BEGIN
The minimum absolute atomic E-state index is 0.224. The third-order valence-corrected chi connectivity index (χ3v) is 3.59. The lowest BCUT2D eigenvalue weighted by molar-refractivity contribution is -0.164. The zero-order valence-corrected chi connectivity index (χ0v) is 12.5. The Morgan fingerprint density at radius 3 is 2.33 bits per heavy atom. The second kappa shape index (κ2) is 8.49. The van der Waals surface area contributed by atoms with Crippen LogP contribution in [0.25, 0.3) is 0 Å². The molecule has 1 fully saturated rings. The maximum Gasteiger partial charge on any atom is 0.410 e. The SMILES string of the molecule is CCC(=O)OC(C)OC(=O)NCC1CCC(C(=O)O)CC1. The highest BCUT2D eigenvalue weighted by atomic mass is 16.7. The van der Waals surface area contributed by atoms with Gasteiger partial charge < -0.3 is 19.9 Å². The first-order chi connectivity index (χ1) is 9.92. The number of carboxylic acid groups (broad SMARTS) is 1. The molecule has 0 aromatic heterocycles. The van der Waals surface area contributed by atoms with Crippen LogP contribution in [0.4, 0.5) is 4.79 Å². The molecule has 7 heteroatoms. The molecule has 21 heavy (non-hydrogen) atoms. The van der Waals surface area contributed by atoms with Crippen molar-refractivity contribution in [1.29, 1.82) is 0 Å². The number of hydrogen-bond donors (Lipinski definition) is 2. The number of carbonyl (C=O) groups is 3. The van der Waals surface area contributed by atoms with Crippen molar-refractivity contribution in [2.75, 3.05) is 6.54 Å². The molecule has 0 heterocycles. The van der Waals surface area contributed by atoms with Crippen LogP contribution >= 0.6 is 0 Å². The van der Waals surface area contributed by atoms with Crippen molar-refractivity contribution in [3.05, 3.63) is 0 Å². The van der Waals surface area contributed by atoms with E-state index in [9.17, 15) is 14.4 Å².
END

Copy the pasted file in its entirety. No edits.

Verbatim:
The minimum absolute atomic E-state index is 0.224. The third-order valence-corrected chi connectivity index (χ3v) is 3.59. The lowest BCUT2D eigenvalue weighted by molar-refractivity contribution is -0.164. The zero-order valence-corrected chi connectivity index (χ0v) is 12.5. The Morgan fingerprint density at radius 3 is 2.33 bits per heavy atom. The second kappa shape index (κ2) is 8.49. The van der Waals surface area contributed by atoms with Crippen LogP contribution in [0.25, 0.3) is 0 Å². The molecule has 1 fully saturated rings. The maximum Gasteiger partial charge on any atom is 0.410 e. The SMILES string of the molecule is CCC(=O)OC(C)OC(=O)NCC1CCC(C(=O)O)CC1. The highest BCUT2D eigenvalue weighted by atomic mass is 16.7. The van der Waals surface area contributed by atoms with Gasteiger partial charge < -0.3 is 19.9 Å². The first-order chi connectivity index (χ1) is 9.92. The number of carboxylic acid groups (broad SMARTS) is 1. The molecule has 0 aromatic heterocycles. The van der Waals surface area contributed by atoms with Crippen LogP contribution in [0.4, 0.5) is 4.79 Å². The molecule has 7 heteroatoms. The molecule has 21 heavy (non-hydrogen) atoms. The van der Waals surface area contributed by atoms with Crippen molar-refractivity contribution in [1.29, 1.82) is 0 Å². The number of hydrogen-bond donors (Lipinski definition) is 2. The number of carbonyl (C=O) groups is 3. The van der Waals surface area contributed by atoms with Crippen molar-refractivity contribution in [2.75, 3.05) is 6.54 Å². The molecule has 0 heterocycles. The van der Waals surface area contributed by atoms with Crippen LogP contribution >= 0.6 is 0 Å². The van der Waals surface area contributed by atoms with Crippen molar-refractivity contribution in [3.05, 3.63) is 0 Å². The van der Waals surface area contributed by atoms with E-state index in [9.17, 15) is 14.4 Å².